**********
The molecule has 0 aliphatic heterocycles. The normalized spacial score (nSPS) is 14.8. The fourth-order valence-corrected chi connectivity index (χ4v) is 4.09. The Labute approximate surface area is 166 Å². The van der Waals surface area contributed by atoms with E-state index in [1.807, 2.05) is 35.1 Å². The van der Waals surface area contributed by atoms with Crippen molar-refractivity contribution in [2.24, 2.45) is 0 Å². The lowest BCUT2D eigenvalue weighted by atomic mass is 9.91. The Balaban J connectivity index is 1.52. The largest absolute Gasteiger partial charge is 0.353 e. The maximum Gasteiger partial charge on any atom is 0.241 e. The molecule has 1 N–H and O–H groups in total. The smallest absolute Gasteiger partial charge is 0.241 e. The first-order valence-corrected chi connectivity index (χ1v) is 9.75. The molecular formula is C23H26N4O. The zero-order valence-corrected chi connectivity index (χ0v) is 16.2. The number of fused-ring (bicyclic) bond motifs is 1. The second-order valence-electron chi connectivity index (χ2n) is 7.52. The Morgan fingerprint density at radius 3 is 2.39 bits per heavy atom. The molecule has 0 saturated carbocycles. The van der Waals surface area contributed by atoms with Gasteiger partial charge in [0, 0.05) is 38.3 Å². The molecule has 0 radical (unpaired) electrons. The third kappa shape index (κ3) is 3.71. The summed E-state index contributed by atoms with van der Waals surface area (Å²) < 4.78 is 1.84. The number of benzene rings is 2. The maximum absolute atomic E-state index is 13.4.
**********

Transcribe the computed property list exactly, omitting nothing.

The molecule has 0 aliphatic heterocycles. The normalized spacial score (nSPS) is 14.8. The fourth-order valence-corrected chi connectivity index (χ4v) is 4.09. The Labute approximate surface area is 166 Å². The van der Waals surface area contributed by atoms with E-state index in [1.807, 2.05) is 35.1 Å². The van der Waals surface area contributed by atoms with Crippen molar-refractivity contribution in [2.24, 2.45) is 0 Å². The lowest BCUT2D eigenvalue weighted by atomic mass is 9.91. The Balaban J connectivity index is 1.52. The largest absolute Gasteiger partial charge is 0.353 e. The maximum Gasteiger partial charge on any atom is 0.241 e. The molecule has 1 N–H and O–H groups in total. The smallest absolute Gasteiger partial charge is 0.241 e. The first-order valence-corrected chi connectivity index (χ1v) is 9.75. The molecular formula is C23H26N4O. The zero-order valence-corrected chi connectivity index (χ0v) is 16.2. The number of fused-ring (bicyclic) bond motifs is 1. The second-order valence-electron chi connectivity index (χ2n) is 7.52. The Morgan fingerprint density at radius 3 is 2.39 bits per heavy atom. The molecule has 0 saturated carbocycles. The van der Waals surface area contributed by atoms with Gasteiger partial charge in [0, 0.05) is 38.3 Å². The molecule has 0 radical (unpaired) electrons. The third kappa shape index (κ3) is 3.71. The summed E-state index contributed by atoms with van der Waals surface area (Å²) < 4.78 is 1.84. The number of benzene rings is 2. The maximum absolute atomic E-state index is 13.4.